The people of Chelyabinsk in Russia got the surprise of their lives on the morning of February 15, 2013. That’s when a small asteroid exploded overhead. The resulting shockwave damaged buildings, injured people, and sent a sonic boom thundering across the region.
About 50,000 years ago, a nickel-iron meteorite some 50 meters across plowed into the Pleistocene-era grasslands of what is now Northern Arizona. It was traveling fast—about 13 kilometers per second. In just a few seconds, an impact dug out a crater just over a kilometer wide and spread rocks from the site for miles around.
Throughout the Solar System, planets and moons bear the scars of a past fraught with collisions. The Moon, Mercury, and Mars are so scarred from these impacts that craters overlap one another on their surfaces. Earth was subject to the same bombardment, though most of its impact scars disappeared over time due to active geology.
But some are still visible, and we know how catastrophic some of these impacts were for life.
The Moon’s pock-marked surface tells the story of its history. It’s marked by over 9,000 impact craters, according to the International Astronomical Union (IAU.) The largest ones are called impact basins, not craters. According to a new study, asteroids didn’t create the basins; leftover planetesimals did.
The Mars InSight lander might be nearing the end of its life on the Red Planet, but its scientific data are still shaking up the planetary science community. That’s because it detected another Marsquake on December 24, 2021. It was a major shaker and generated surface waves that rippled across the crust of the planet. The data from that quake allowed science team members to get a better idea of the Martian crust’s structure.
Ancient impacts played a powerful role in Earth’s complex history. On other Solar System bodies like the Moon or Mercury, the impact history is preserved on their surfaces because there’s nothing to erase it. But Earth’s geologic activity has erased the evidence of impact craters over time, with some help from erosion.
Earth’s complex history has elevated its status among its Solar System siblings and created a world that’s rippling with life. Ancient giant impacts have played a role in that history, bringing catastrophe and disruption and irrevocably changing the course of events. Deciphering the role these giant impacts played is difficult since the evidence is missing or severely degraded. So how do scientists approach this problem?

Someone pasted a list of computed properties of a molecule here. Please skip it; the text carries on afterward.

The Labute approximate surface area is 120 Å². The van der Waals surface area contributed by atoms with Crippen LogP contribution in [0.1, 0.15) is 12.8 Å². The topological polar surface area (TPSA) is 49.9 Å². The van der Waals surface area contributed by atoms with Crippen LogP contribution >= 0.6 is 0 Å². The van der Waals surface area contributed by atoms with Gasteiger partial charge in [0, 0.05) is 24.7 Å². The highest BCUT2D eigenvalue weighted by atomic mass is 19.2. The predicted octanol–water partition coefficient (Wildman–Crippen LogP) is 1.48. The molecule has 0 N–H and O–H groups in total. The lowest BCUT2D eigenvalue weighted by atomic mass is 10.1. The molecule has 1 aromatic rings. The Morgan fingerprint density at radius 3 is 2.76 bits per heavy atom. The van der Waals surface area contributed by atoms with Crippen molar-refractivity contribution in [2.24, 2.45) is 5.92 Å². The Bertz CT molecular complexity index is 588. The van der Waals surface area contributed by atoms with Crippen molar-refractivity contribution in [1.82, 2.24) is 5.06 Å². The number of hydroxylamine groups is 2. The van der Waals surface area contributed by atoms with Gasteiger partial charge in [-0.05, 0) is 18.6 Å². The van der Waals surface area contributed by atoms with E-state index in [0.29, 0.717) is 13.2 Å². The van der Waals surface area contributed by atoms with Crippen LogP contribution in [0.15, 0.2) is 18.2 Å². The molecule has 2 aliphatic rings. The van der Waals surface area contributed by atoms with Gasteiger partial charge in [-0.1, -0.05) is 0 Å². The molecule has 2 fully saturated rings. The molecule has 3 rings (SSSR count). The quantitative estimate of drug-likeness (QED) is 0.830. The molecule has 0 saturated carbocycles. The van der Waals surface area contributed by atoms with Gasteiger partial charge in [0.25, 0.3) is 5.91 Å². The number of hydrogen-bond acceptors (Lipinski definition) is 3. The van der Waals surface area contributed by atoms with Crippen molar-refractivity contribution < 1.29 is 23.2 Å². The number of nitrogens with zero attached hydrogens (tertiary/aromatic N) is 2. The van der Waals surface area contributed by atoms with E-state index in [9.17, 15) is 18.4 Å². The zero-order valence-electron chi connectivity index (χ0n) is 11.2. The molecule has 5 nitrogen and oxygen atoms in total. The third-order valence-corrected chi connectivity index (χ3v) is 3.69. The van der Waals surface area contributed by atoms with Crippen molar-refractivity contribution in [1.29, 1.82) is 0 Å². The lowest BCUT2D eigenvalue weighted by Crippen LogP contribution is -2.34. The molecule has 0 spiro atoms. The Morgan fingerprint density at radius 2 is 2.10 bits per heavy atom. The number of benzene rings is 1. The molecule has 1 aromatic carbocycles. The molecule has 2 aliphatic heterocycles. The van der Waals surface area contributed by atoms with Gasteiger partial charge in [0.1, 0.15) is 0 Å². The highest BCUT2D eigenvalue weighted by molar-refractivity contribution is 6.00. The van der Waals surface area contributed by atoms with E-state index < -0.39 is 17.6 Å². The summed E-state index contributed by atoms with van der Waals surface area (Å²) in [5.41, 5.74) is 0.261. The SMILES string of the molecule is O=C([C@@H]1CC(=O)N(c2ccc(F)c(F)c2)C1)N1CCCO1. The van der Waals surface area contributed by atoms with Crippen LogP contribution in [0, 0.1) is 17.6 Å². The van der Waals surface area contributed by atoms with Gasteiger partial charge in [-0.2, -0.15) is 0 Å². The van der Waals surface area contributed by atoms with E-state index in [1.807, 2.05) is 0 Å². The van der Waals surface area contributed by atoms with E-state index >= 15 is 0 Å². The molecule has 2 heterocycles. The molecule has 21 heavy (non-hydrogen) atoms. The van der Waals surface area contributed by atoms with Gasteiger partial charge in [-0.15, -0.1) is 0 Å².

It only takes a quick look at the Moon to see its impact-beaten surface. There are craters everywhere. Some of those impact sites apparently date back to the same time some very large asteroids were whacking Earth. One of them formed Chixculub Crater under the Yucatan Peninsula. That impact set in motion catastrophic events that wiped out much of life on Earth, including the dinosaurs.
Early Earth was a wild and wooly place. In its first billion years, during a period called the Archean, our planet was still hot from its formation. Essentially, the surface was lava for millions of years. Asteroids bombarded the planet, and the place was still recovering from the impact that formed the Moon. Oceans were beginning to form as the surface solidified and water outgassed from the rock. The earliest atmosphere was actually rock vapor, followed quickly by the growth of a largely hot carbon dioxide and water vapor blanket. Earth was just starting land masses that later became continents. For decades, geologists have asked: what started continental formation?
The world is still reeling from the release of the James Webb Space Telescope‘s (JWST) first images. These provided a comprehensive overview of the kind of science operations that Webb will conduct over its 20-year mission. They included the most sensitive and detailed look at some iconic astronomical objects, spectra from an exoplanet atmosphere, and a deep field view of some of the most distant galaxies in the Universe. Since their release, we’ve also been treated to glimpses of objects in the Solar System captured by Webb‘s infrared instruments.
Meanwhile, the JWST collaboration released a full report titled titled “Characterization of JWST science performance from commissioning,” in which they examined everything Webb has accomplished so far and what they anticipate throughout the mission. This paper recently appeared online and covers everything from the telescope’s navigation and pointing to the performance of its many instruments. An interesting tidbit, which was not previously released, is how Webb suffered a series of micrometeoroid impacts, one of which caused “uncorrectable change” in one mirror segment.